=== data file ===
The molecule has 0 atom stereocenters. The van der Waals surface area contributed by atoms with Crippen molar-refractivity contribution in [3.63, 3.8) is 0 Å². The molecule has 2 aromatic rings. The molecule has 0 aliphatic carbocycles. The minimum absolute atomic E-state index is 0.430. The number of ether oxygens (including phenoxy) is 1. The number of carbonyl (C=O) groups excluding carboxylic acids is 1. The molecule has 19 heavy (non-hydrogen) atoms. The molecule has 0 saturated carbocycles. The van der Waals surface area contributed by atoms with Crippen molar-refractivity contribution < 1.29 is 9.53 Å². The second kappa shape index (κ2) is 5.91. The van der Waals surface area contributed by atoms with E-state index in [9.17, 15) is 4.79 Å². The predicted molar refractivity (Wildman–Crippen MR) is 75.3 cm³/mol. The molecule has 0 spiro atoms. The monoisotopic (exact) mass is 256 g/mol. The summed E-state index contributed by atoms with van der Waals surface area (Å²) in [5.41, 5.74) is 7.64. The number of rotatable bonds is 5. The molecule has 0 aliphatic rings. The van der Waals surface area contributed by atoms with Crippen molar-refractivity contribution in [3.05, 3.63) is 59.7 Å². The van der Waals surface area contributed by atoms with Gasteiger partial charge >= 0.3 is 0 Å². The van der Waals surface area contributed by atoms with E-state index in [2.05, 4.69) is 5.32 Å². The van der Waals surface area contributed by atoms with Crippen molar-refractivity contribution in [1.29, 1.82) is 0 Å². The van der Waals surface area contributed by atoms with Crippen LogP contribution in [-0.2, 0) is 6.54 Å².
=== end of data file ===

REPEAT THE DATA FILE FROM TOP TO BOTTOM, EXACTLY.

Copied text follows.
The molecule has 0 atom stereocenters. The van der Waals surface area contributed by atoms with Crippen molar-refractivity contribution in [3.63, 3.8) is 0 Å². The molecule has 2 aromatic rings. The molecule has 0 aliphatic carbocycles. The minimum absolute atomic E-state index is 0.430. The number of ether oxygens (including phenoxy) is 1. The number of carbonyl (C=O) groups excluding carboxylic acids is 1. The molecule has 19 heavy (non-hydrogen) atoms. The molecule has 0 saturated carbocycles. The van der Waals surface area contributed by atoms with Crippen molar-refractivity contribution < 1.29 is 9.53 Å². The second kappa shape index (κ2) is 5.91. The van der Waals surface area contributed by atoms with E-state index in [9.17, 15) is 4.79 Å². The predicted molar refractivity (Wildman–Crippen MR) is 75.3 cm³/mol. The molecule has 0 spiro atoms. The monoisotopic (exact) mass is 256 g/mol. The summed E-state index contributed by atoms with van der Waals surface area (Å²) in [5.41, 5.74) is 7.64. The number of rotatable bonds is 5. The molecule has 0 aliphatic rings. The van der Waals surface area contributed by atoms with Crippen molar-refractivity contribution in [3.05, 3.63) is 59.7 Å². The van der Waals surface area contributed by atoms with Gasteiger partial charge >= 0.3 is 0 Å². The van der Waals surface area contributed by atoms with E-state index in [2.05, 4.69) is 5.32 Å². The van der Waals surface area contributed by atoms with Crippen molar-refractivity contribution in [1.29, 1.82) is 0 Å². The van der Waals surface area contributed by atoms with Crippen LogP contribution in [-0.2, 0) is 6.54 Å².